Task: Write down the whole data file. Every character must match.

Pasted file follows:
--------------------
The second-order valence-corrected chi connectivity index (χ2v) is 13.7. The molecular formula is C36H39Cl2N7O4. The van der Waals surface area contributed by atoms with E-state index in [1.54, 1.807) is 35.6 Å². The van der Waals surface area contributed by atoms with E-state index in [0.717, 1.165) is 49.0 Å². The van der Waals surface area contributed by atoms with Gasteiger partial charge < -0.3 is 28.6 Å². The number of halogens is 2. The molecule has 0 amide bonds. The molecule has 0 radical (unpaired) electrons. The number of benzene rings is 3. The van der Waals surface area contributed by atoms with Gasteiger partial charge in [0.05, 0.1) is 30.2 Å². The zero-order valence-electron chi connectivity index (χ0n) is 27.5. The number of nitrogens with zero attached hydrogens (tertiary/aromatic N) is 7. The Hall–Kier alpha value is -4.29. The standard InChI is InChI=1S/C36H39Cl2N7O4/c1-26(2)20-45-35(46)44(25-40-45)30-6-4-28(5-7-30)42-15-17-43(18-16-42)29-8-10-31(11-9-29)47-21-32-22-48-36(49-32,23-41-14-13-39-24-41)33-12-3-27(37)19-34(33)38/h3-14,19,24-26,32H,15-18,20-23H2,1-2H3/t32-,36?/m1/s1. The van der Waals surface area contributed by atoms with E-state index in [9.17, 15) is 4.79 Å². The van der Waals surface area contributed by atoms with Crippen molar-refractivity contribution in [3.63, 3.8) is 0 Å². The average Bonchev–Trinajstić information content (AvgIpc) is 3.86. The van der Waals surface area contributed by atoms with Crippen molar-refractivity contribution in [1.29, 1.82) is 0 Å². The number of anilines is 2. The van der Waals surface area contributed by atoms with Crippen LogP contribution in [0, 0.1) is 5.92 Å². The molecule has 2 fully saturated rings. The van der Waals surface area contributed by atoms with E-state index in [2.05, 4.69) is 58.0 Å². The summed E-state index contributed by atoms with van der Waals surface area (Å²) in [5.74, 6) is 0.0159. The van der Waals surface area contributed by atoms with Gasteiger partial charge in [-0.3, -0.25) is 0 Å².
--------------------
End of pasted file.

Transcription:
The second-order valence-corrected chi connectivity index (χ2v) is 13.7. The molecular formula is C36H39Cl2N7O4. The van der Waals surface area contributed by atoms with E-state index in [1.54, 1.807) is 35.6 Å². The van der Waals surface area contributed by atoms with E-state index in [0.717, 1.165) is 49.0 Å². The van der Waals surface area contributed by atoms with Gasteiger partial charge < -0.3 is 28.6 Å². The number of halogens is 2. The molecule has 0 amide bonds. The molecule has 0 radical (unpaired) electrons. The number of benzene rings is 3. The van der Waals surface area contributed by atoms with Gasteiger partial charge in [0.05, 0.1) is 30.2 Å². The zero-order valence-electron chi connectivity index (χ0n) is 27.5. The number of nitrogens with zero attached hydrogens (tertiary/aromatic N) is 7. The Hall–Kier alpha value is -4.29. The standard InChI is InChI=1S/C36H39Cl2N7O4/c1-26(2)20-45-35(46)44(25-40-45)30-6-4-28(5-7-30)42-15-17-43(18-16-42)29-8-10-31(11-9-29)47-21-32-22-48-36(49-32,23-41-14-13-39-24-41)33-12-3-27(37)19-34(33)38/h3-14,19,24-26,32H,15-18,20-23H2,1-2H3/t32-,36?/m1/s1. The van der Waals surface area contributed by atoms with E-state index in [9.17, 15) is 4.79 Å². The van der Waals surface area contributed by atoms with Crippen molar-refractivity contribution in [3.63, 3.8) is 0 Å². The average Bonchev–Trinajstić information content (AvgIpc) is 3.86. The van der Waals surface area contributed by atoms with Crippen molar-refractivity contribution in [1.29, 1.82) is 0 Å². The number of anilines is 2. The van der Waals surface area contributed by atoms with Crippen LogP contribution in [0, 0.1) is 5.92 Å². The molecule has 2 fully saturated rings. The van der Waals surface area contributed by atoms with E-state index in [2.05, 4.69) is 58.0 Å². The summed E-state index contributed by atoms with van der Waals surface area (Å²) in [5.74, 6) is 0.0159. The van der Waals surface area contributed by atoms with Gasteiger partial charge in [-0.3, -0.25) is 0 Å².